One of the big topics of the day, one that will only get bigger as the election draws nearer, is that of gun control. I have seen arguments promoting total disarmament and those promoting no regulation at all, and everything in between. In light of the recent rash of shootings, beginning with the theater shooting in Aurora, CO, proponents of more gun control argue that the shooter shouldn’t have been able to purchase the weapons, and crises like this could be avoided with stricter gun laws. One person I know said, “I don’t see any reason why any person should have an automatic weapon.”
On the other side are those who argue that the problem is not with too few gun laws, but with the individuals and a decreasing respect for the value of human life. Somewhere beyond that line are those who see a conspiracy in everything, suggesting that these shootings are planned as a deliberate attempt to legislate stricter gun laws, as Megadeth frontman Dave Mustaine reportedly believes.
I’m sure you’ve heard the arguments on both sides, and you’ve already made up your mind about what you think. Whether you believe disarming will reduce violence or whether you think “if guns are outlawed only outlaws will have guns,” likely any argument for the other side will fall on deaf ears.
However, I would like to point out one thing: debating gun control laws on the basis of reducing violence or protecting an individual’s right to bear arms is essentially missing the point.
Currently in the United States we have the privilege of enjoying certain liberties, one of which is the right to keep and bear arms. The second amendment states: A well regulated militia, being necessary to the security of a free state, the right of the people to keep and bear arms, shall not be infringed.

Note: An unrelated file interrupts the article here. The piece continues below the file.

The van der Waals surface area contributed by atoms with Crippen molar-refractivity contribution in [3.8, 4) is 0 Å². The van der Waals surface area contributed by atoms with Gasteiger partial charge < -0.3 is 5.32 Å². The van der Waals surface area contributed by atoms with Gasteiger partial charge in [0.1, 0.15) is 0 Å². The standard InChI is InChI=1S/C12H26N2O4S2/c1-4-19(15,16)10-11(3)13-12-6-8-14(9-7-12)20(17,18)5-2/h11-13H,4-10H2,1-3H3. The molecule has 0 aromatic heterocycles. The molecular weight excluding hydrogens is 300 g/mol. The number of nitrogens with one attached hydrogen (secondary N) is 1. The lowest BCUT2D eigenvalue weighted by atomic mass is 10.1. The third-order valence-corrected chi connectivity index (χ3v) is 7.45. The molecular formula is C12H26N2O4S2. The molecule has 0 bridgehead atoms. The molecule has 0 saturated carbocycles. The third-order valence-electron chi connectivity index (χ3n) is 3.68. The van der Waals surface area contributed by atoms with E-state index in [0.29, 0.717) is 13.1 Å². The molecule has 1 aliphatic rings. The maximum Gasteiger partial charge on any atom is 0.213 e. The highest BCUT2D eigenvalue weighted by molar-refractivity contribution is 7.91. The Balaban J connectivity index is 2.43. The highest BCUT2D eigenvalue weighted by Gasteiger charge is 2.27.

Of course, no one is sure exactly what that means, which is why we’ve been arguing about it for the last couple hundred years.
There are many interpretations and even more interpretations of those interpretations, based on other parts of the constitution and other writings of the founding fathers. But there is one key idea I think bears remembering.
The point is not just that sportsmen have the right to own a gun for hunting, although certainly that is their right and it should not be taken away from them.
Nor is the point just self-defense, although absolutely people have the right to defend themselves, their families, and their property, and the right to bear arms is a crucial part of self-defense.
The point is that one of the reasons the second amendment was added in the first place is so the people could defend themselves against the government.
As long as private citizens have the right to bear arms and protect themselves from threats, the government cannot effectively take control of everything. Martial law cannot be effectively imposed, and the people cannot be forced to submit to totalitarian rule.
Little by little, we as a nation are voting ourselves out of our rights. We’ve already allowed ourselves to be taxed if we don’t purchase something, all in the name of “health.” We’ve allowed the government to take our privacy in the name of “security.” We’ve allowed our children to be indoctrinated in the name of “education.” There are hundreds of other examples of rights we’ve given up because we believe the hype and propaganda that tells us it will be better.
As long as we keep giving our rights and liberties to the government, the government will keep taking. One of the last things standing between We the People and a dictatorship is our right to keep and bear arms, to defend ourselves from hostile takeover.
So, whether or not you like guns yourself, or whether you believe there’s no reason a person should have access to an assault rifle for whatever reason, please consider the implications of a disarmed populace. Think about how many liberties and rights you’re prepared to give away and consider defending your right keep and bear arms, because as soon as we give up that right, the government will take the rest of our rights by force.